I do have to give Rachel Joyce props on her research and knowledge of music. It was amazing, and by far the best part of this story. The amount of detail that Joyce put into describing the music moves you to a whole new world. You can feel it in your heart, and with your whole body. You can hear it, without it actually playing. And if you take the time to actually listen to the songs she describes, the experience is on a whole other level. (You can totally listen to The Music Shop's playlist on Spotify - bit.ly/TheMusicShopPlaylist - and you totally should! It's amazing!) My favorite scenes were those where Frank's mother, Peg, teaches him about music, and then those where Frank teaches Ilse. Beautiful!

Overall, The Music Shop could have been something really amazing. I loved the idea behind this story, and I think that had there been a bit more imagination, it could have gotten there. The idea and backbone are there. The research was done. But the story line - the fluff that ties it all together - wasn't on the same level as the idea and research, and that, unfortunately, brought the book as a whole down. The Hallelujah Chorus did not sing for me in the end.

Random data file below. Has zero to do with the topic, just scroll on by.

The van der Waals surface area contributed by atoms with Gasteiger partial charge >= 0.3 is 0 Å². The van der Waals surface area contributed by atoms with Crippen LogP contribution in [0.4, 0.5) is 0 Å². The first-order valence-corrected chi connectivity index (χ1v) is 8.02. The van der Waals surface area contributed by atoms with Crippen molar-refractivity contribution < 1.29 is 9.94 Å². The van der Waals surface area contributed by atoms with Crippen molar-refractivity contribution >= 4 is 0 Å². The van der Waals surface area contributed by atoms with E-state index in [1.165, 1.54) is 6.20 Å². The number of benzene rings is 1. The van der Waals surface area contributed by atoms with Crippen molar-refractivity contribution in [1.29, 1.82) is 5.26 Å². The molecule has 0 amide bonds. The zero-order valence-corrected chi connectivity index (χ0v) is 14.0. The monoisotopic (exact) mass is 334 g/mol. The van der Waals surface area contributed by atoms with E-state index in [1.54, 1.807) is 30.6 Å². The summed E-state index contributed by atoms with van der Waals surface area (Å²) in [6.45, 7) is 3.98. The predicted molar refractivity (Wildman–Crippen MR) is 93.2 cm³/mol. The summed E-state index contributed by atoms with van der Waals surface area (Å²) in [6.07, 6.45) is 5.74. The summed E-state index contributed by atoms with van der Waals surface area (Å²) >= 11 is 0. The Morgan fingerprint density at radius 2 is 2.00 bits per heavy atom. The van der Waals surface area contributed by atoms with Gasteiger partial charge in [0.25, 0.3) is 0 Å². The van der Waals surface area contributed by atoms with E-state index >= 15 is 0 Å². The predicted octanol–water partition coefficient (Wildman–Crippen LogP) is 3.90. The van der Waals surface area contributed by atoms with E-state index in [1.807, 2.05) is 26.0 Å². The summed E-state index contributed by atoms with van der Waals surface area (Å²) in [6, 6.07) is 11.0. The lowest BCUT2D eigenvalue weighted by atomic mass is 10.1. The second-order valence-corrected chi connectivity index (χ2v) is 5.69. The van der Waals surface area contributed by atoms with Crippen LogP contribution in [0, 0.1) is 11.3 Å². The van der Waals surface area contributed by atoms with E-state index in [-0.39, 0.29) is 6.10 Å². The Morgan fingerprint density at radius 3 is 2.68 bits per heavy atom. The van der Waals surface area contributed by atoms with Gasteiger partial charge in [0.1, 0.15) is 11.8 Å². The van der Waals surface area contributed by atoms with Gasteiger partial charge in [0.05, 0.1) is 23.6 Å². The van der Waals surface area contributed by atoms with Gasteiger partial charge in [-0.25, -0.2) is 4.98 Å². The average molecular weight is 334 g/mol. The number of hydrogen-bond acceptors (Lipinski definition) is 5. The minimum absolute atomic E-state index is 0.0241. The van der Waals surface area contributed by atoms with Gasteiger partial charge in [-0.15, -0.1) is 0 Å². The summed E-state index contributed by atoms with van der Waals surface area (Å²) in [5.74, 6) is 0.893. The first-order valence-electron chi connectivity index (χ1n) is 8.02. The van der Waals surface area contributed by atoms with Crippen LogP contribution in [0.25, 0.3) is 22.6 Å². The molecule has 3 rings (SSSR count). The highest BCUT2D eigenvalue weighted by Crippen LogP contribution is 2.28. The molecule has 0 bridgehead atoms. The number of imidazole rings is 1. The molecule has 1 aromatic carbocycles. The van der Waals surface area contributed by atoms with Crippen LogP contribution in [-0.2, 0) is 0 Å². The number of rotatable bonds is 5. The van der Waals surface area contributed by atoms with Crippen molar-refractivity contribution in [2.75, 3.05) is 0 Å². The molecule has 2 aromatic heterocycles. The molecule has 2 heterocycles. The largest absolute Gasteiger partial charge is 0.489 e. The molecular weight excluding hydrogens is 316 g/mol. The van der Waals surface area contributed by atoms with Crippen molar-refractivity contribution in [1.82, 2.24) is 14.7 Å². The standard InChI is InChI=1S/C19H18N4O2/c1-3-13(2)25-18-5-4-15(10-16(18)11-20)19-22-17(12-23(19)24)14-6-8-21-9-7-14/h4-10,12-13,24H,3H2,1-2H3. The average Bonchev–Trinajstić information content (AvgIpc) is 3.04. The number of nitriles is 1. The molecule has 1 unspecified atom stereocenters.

From one bookaholic to another, I hope I’ve helped you find your next fix.

Pair it with: SipsBy's Petal to the Metal tea by Ruby Lion.

Rose takes a back seat as the freshly peeled cardamom pods infuse this black tea with a nostalgic, grounding flavor profile! Enjoy plain or with a splash of milk & sweetener. (source)


Start a conversation: Have you ever had such high hopes for a book, only to have them fall flat once you've read it? Did you finish it, or leave in the middle?

Have a book you’d like to suggest or one you’d like me to review? Please feel free to leave your comments down below.